Designed by: Pascal Sartor   Group: iGEM14_Freiburg   (2014-10-06)

Ecotropic murine leukemia virus (MuLV) receptor / Cationic amino acid transporter 1 (CAT-1)

Natural Function

The cationic amino acid transporter 1 (CAT-1) is part of the CAT family which is a subfamily of the solute carrier family 7 (SLC7). These solute carriers are expressed ubiquitously and build the main entry gate for amino acids such as histidine, arginine or ornithin in mammalian cells. They enable the influx of their substrate independent of Na+. Additionally it was shown that the absence of CAT-1 leads to non-viable mice pubs [1][2].

Structure and virus recognition

CAT-1 is a 66 kDa membrane protein. It is built out of up to 622 amino acids contains 14 transmembrane domains which resolutes in seven extracellulare and eight intracellulare domains. There are two sites for N-glycosylation in the third extracellulare loop. The glycosyled position is rather significant for the entering by the virus. The murine leukeamia virus is only able to enter the cell, when it detects the CAT-1 sugar-bound moieties[3].

Scheme of mCAT-1. Members of the CAT family are predicted to have
14 transmembrane domains with intracellular N- and C-termini.
Two asparagine residues in the third extracellular loop (indicated as branched lines)
have been shown to be glycosylated [7].

More information

A comparison between CAT-1 sequences from different species like rats and hamsters shows as well that this region does not include conserved amino acids making a virus infection impossible [4]. The mouse CAT-1 was originally identified by Albritton in 1989 as the receptor for murine ecotropic leukemia viruses (MuLV) [5]. It was shown that these cells could be infected by the MuLV in the presence of mCAT-1 on the surface of mouse cells. However, human cells acquire the susceptibility to infection by MuLV only if the cells express mCAT-1 ectopically. Studies by Albritton et al. have shown that amino acids in the extracellular loop three of mCAT-1 are critical for virus binding [6].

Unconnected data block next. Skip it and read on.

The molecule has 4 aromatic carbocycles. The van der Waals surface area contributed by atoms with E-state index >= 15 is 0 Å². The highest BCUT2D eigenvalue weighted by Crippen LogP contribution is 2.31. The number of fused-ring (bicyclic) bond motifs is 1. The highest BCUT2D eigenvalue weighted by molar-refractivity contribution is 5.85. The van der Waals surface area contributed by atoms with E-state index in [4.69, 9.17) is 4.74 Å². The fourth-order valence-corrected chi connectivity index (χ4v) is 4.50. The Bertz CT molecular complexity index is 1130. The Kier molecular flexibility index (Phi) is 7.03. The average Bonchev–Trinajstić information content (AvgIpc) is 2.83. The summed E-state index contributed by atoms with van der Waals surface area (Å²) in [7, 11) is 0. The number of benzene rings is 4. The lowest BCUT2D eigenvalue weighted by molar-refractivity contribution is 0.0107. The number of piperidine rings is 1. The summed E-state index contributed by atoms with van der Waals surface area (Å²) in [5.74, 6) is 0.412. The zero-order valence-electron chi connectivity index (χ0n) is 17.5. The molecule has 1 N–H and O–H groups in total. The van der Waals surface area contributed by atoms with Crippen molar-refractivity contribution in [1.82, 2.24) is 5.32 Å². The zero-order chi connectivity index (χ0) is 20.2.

Receptor expression

To provide optimal conditions for viral infection, the best point in time for transduction with the largest number of receptors present on the cell surface was determined. On that account HEK-293T cells had been transfected with CAT-1 fused with a HA-tag. Cells expressing CAT-1 were analyzed after distinct incubation times.

Expression time of the receptor that was transfected into HEK-293T cells. After transfection with mCAT-1-HA cells were lysed with RIPA buffer at distinct points of time. A western blot was performed using an anti-HA antibody.

We found out that the expression of the receptor peaked at 24 hours after transfection. In later experiments we performed viral infections past that timeframe based on these results.

Localisation of CAT-1

We wanted to detect the localisation of CAT-1 and fused mCherry to its N-terminus. Using confocal microscopy we varified not only the existance of the protein on the cell surface but showed in a spatial way via several sectional planes how the receptore is expressed by HEK-293T cells.

HEK-293T cells transfected with mCAT-1-mCherry (p14rz_005). Confocal pictures were taken with an 100x oil immersion objective (NA 1.40). Nuclear staining (DAPI) is shown in blue and the mCAT-1-mCherry in red.

More information

Confocal pictures were taken with a 20x plan apo objective. Nuclear staining (DAPI) is shown in blue and the mCAT-1-mCherry in red.

More information

Please click on the link below to view a spatial resolution of CAT-1 in a HEK-293T cell observing the presence of CAT-1 on the surface or inside the cells, like Golgi apparatus or endoplasmic reticulum


[1] Transport of cationic amino acids by the mouse ecotropic retrovirus receptor. J. W. Kim, E. I. Closs, L. M. Albritton, J. M. Cunningham Nature. 1991 August 22; 352(6337): 725–728.
[2] Anemia and perinatal death result from loss of the murine ecotropic retrovirus receptor mCAT-1. Perkins CP, Mar V, Shutter JR, del Castillo J, Danilenko DM, Medlock ES, Ponting IL, Graham M, Stark KL, Zuo Y, Cunningham JM, Bosselman RA. Genes Dev. 1997 Apr 1;11(7):914-25.
[3] Envelope-binding domain in the cationic amino acid transporter determines the host range of ecotropic murine retroviruses. Albritton LM, Kim JW, Tseng L, Cunningham JM. J Virol. 1993 Apr;67(4):2091-6.
[4] Second site mutation in the virus envelope expands the host range of a cytopathic variant of Moloney murine leukemia virus, John Ferrarone, Ryan C. Knoper, Randolph Li, Christine A. Kozak, Virology. 2012 November 10; 433(1): 7–11
[5] Naturally Occurring Polymorphisms of the Mouse Gammaretrovirus Receptors CAT-1 and XPR1 Alter Virus Tropism and Pathogenicity,Christine A. Kozak, Adv Virol. 2011
[6] Albritton LM, Tseng L, Scadden D, Cunningham JM (1989). A putative murine ecotropic retrovirus receptor gene encodes a multiple membrane-spanning protein and confers susceptibility to virus infection. Cell 57:659-666.
[7] Louis J. Ignarro, Nitric Oxide: Biology and Pathobiology (2009).

Sequence and Features

Assembly Compatibility:
  • 10
  • 12
  • 21
  • 23
  • 25
    Illegal NgoMIV site found at 77
    Illegal NgoMIV site found at 238
    Illegal NgoMIV site found at 1477
    Illegal AgeI site found at 1386
  • 1000